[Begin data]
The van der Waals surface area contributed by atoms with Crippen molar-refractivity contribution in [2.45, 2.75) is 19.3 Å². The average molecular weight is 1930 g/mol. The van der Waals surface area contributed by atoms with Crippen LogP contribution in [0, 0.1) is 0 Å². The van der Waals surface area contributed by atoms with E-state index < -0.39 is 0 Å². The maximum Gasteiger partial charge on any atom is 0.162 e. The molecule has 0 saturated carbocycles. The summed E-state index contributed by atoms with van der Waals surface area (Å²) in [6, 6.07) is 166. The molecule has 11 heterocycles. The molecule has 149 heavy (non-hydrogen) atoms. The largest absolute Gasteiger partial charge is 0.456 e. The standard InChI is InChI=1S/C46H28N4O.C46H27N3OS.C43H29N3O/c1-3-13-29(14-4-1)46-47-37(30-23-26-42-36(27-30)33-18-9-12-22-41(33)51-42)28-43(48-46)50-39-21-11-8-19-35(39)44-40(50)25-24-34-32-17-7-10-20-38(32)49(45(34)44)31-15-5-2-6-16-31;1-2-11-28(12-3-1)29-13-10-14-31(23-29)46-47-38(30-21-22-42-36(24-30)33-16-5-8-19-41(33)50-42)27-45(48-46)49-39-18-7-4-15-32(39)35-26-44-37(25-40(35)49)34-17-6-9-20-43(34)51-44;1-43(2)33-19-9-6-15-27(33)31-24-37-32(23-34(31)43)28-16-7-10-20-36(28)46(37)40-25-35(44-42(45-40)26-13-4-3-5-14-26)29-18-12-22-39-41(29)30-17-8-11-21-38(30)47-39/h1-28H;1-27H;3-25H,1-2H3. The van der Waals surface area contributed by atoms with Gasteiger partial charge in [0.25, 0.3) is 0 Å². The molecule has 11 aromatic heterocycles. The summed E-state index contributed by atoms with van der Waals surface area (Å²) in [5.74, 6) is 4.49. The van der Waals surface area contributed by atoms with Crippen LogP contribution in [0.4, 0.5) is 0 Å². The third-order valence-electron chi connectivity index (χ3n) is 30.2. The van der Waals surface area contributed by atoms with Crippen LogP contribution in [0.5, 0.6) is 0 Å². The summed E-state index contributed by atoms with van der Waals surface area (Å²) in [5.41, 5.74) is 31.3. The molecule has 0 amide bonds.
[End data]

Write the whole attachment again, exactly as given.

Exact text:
The van der Waals surface area contributed by atoms with Crippen molar-refractivity contribution in [2.45, 2.75) is 19.3 Å². The average molecular weight is 1930 g/mol. The van der Waals surface area contributed by atoms with Crippen LogP contribution in [0, 0.1) is 0 Å². The van der Waals surface area contributed by atoms with E-state index < -0.39 is 0 Å². The maximum Gasteiger partial charge on any atom is 0.162 e. The molecule has 0 saturated carbocycles. The summed E-state index contributed by atoms with van der Waals surface area (Å²) in [6, 6.07) is 166. The molecule has 11 heterocycles. The molecule has 149 heavy (non-hydrogen) atoms. The largest absolute Gasteiger partial charge is 0.456 e. The standard InChI is InChI=1S/C46H28N4O.C46H27N3OS.C43H29N3O/c1-3-13-29(14-4-1)46-47-37(30-23-26-42-36(27-30)33-18-9-12-22-41(33)51-42)28-43(48-46)50-39-21-11-8-19-35(39)44-40(50)25-24-34-32-17-7-10-20-38(32)49(45(34)44)31-15-5-2-6-16-31;1-2-11-28(12-3-1)29-13-10-14-31(23-29)46-47-38(30-21-22-42-36(24-30)33-16-5-8-19-41(33)50-42)27-45(48-46)49-39-18-7-4-15-32(39)35-26-44-37(25-40(35)49)34-17-6-9-20-43(34)51-44;1-43(2)33-19-9-6-15-27(33)31-24-37-32(23-34(31)43)28-16-7-10-20-36(28)46(37)40-25-35(44-42(45-40)26-13-4-3-5-14-26)29-18-12-22-39-41(29)30-17-8-11-21-38(30)47-39/h1-28H;1-27H;3-25H,1-2H3. The van der Waals surface area contributed by atoms with Gasteiger partial charge in [0.25, 0.3) is 0 Å². The molecule has 11 aromatic heterocycles. The summed E-state index contributed by atoms with van der Waals surface area (Å²) in [5.74, 6) is 4.49. The van der Waals surface area contributed by atoms with Crippen LogP contribution in [0.4, 0.5) is 0 Å². The third-order valence-electron chi connectivity index (χ3n) is 30.2. The van der Waals surface area contributed by atoms with Crippen LogP contribution in [0.5, 0.6) is 0 Å². The summed E-state index contributed by atoms with van der Waals surface area (Å²) in [5.41, 5.74) is 31.3. The molecule has 0 amide bonds.